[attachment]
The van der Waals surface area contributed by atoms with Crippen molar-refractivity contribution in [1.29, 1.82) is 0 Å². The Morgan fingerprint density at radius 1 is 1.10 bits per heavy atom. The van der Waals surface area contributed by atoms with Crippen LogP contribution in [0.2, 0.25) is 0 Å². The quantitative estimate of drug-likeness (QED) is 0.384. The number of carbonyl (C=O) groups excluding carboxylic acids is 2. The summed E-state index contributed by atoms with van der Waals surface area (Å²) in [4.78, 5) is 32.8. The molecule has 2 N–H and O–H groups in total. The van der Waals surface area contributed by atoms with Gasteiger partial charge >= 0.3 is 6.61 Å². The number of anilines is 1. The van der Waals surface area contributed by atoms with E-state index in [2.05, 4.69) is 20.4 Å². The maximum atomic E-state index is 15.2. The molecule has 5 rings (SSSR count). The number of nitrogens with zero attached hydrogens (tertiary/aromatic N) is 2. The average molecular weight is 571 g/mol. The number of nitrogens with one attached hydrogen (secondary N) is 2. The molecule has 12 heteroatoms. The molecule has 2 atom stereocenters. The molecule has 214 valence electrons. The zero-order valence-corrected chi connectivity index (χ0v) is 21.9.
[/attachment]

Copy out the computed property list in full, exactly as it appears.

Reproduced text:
The van der Waals surface area contributed by atoms with Crippen molar-refractivity contribution in [1.29, 1.82) is 0 Å². The Morgan fingerprint density at radius 1 is 1.10 bits per heavy atom. The van der Waals surface area contributed by atoms with Crippen LogP contribution in [0.2, 0.25) is 0 Å². The quantitative estimate of drug-likeness (QED) is 0.384. The number of carbonyl (C=O) groups excluding carboxylic acids is 2. The summed E-state index contributed by atoms with van der Waals surface area (Å²) in [4.78, 5) is 32.8. The molecule has 2 N–H and O–H groups in total. The van der Waals surface area contributed by atoms with Gasteiger partial charge >= 0.3 is 6.61 Å². The number of anilines is 1. The van der Waals surface area contributed by atoms with E-state index in [2.05, 4.69) is 20.4 Å². The maximum atomic E-state index is 15.2. The molecule has 5 rings (SSSR count). The number of nitrogens with zero attached hydrogens (tertiary/aromatic N) is 2. The average molecular weight is 571 g/mol. The number of nitrogens with one attached hydrogen (secondary N) is 2. The molecule has 12 heteroatoms. The molecule has 2 atom stereocenters. The molecule has 214 valence electrons. The zero-order valence-corrected chi connectivity index (χ0v) is 21.9.